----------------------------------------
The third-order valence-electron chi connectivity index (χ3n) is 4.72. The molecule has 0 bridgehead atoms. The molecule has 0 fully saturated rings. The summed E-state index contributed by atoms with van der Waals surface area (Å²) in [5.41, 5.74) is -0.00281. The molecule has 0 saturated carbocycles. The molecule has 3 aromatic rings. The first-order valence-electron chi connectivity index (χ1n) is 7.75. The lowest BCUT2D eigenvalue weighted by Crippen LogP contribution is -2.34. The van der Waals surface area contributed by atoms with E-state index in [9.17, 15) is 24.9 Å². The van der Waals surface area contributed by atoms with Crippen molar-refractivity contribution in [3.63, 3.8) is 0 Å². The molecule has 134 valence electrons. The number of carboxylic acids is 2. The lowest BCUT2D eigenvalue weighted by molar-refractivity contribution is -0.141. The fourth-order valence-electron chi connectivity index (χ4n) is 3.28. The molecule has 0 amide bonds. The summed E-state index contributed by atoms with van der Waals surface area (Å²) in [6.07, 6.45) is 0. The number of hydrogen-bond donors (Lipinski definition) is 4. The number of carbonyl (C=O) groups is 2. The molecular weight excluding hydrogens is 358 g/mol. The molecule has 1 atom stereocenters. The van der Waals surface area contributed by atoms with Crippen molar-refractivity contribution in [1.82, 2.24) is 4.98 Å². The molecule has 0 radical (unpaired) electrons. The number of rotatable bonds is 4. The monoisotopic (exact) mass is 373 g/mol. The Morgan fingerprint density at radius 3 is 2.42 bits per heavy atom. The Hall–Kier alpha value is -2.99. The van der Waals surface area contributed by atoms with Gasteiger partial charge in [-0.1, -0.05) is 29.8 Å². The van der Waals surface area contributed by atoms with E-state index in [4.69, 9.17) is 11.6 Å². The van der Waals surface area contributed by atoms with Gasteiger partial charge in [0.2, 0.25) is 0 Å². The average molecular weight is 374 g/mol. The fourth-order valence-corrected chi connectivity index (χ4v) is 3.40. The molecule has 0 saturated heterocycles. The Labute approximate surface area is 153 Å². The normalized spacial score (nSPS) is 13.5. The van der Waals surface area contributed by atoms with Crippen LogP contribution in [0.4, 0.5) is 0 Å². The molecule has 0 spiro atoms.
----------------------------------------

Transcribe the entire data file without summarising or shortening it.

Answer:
The third-order valence-electron chi connectivity index (χ3n) is 4.72. The molecule has 0 bridgehead atoms. The molecule has 0 fully saturated rings. The summed E-state index contributed by atoms with van der Waals surface area (Å²) in [5.41, 5.74) is -0.00281. The molecule has 0 saturated carbocycles. The molecule has 3 aromatic rings. The first-order valence-electron chi connectivity index (χ1n) is 7.75. The lowest BCUT2D eigenvalue weighted by Crippen LogP contribution is -2.34. The van der Waals surface area contributed by atoms with E-state index in [9.17, 15) is 24.9 Å². The van der Waals surface area contributed by atoms with Crippen molar-refractivity contribution in [3.63, 3.8) is 0 Å². The molecule has 134 valence electrons. The number of carboxylic acids is 2. The lowest BCUT2D eigenvalue weighted by molar-refractivity contribution is -0.141. The fourth-order valence-electron chi connectivity index (χ4n) is 3.28. The molecule has 0 amide bonds. The summed E-state index contributed by atoms with van der Waals surface area (Å²) in [6.07, 6.45) is 0. The number of hydrogen-bond donors (Lipinski definition) is 4. The number of carbonyl (C=O) groups is 2. The molecular weight excluding hydrogens is 358 g/mol. The molecule has 1 atom stereocenters. The van der Waals surface area contributed by atoms with Crippen molar-refractivity contribution in [1.82, 2.24) is 4.98 Å². The molecule has 0 radical (unpaired) electrons. The number of rotatable bonds is 4. The monoisotopic (exact) mass is 373 g/mol. The Morgan fingerprint density at radius 3 is 2.42 bits per heavy atom. The Hall–Kier alpha value is -2.99. The van der Waals surface area contributed by atoms with Gasteiger partial charge in [-0.1, -0.05) is 29.8 Å². The van der Waals surface area contributed by atoms with E-state index in [4.69, 9.17) is 11.6 Å². The van der Waals surface area contributed by atoms with Gasteiger partial charge in [0.2, 0.25) is 0 Å². The average molecular weight is 374 g/mol. The fourth-order valence-corrected chi connectivity index (χ4v) is 3.40. The molecule has 0 saturated heterocycles. The Labute approximate surface area is 153 Å². The normalized spacial score (nSPS) is 13.5. The van der Waals surface area contributed by atoms with Crippen LogP contribution in [0.4, 0.5) is 0 Å². The molecule has 0 spiro atoms.